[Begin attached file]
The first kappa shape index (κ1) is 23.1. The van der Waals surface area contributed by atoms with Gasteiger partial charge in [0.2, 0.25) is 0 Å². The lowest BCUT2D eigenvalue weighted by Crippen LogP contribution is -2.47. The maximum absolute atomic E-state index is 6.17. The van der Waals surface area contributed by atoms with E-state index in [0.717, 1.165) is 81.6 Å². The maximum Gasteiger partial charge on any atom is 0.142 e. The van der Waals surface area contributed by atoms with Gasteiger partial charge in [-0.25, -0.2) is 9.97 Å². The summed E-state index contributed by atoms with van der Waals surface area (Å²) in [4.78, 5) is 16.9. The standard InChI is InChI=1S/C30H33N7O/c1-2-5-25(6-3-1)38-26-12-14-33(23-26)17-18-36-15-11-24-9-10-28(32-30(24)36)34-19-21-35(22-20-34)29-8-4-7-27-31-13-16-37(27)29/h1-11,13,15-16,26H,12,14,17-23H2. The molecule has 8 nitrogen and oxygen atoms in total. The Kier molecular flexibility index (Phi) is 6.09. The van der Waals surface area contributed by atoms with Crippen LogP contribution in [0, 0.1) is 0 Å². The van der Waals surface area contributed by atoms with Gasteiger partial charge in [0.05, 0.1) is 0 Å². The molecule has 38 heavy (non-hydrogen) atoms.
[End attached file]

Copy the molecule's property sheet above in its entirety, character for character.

The first kappa shape index (κ1) is 23.1. The van der Waals surface area contributed by atoms with Gasteiger partial charge in [0.2, 0.25) is 0 Å². The lowest BCUT2D eigenvalue weighted by Crippen LogP contribution is -2.47. The maximum absolute atomic E-state index is 6.17. The van der Waals surface area contributed by atoms with E-state index in [0.717, 1.165) is 81.6 Å². The maximum Gasteiger partial charge on any atom is 0.142 e. The van der Waals surface area contributed by atoms with Gasteiger partial charge in [-0.25, -0.2) is 9.97 Å². The summed E-state index contributed by atoms with van der Waals surface area (Å²) in [4.78, 5) is 16.9. The standard InChI is InChI=1S/C30H33N7O/c1-2-5-25(6-3-1)38-26-12-14-33(23-26)17-18-36-15-11-24-9-10-28(32-30(24)36)34-19-21-35(22-20-34)29-8-4-7-27-31-13-16-37(27)29/h1-11,13,15-16,26H,12,14,17-23H2. The molecule has 8 nitrogen and oxygen atoms in total. The Kier molecular flexibility index (Phi) is 6.09. The van der Waals surface area contributed by atoms with Crippen LogP contribution in [0, 0.1) is 0 Å². The van der Waals surface area contributed by atoms with Gasteiger partial charge in [0.05, 0.1) is 0 Å². The molecule has 38 heavy (non-hydrogen) atoms.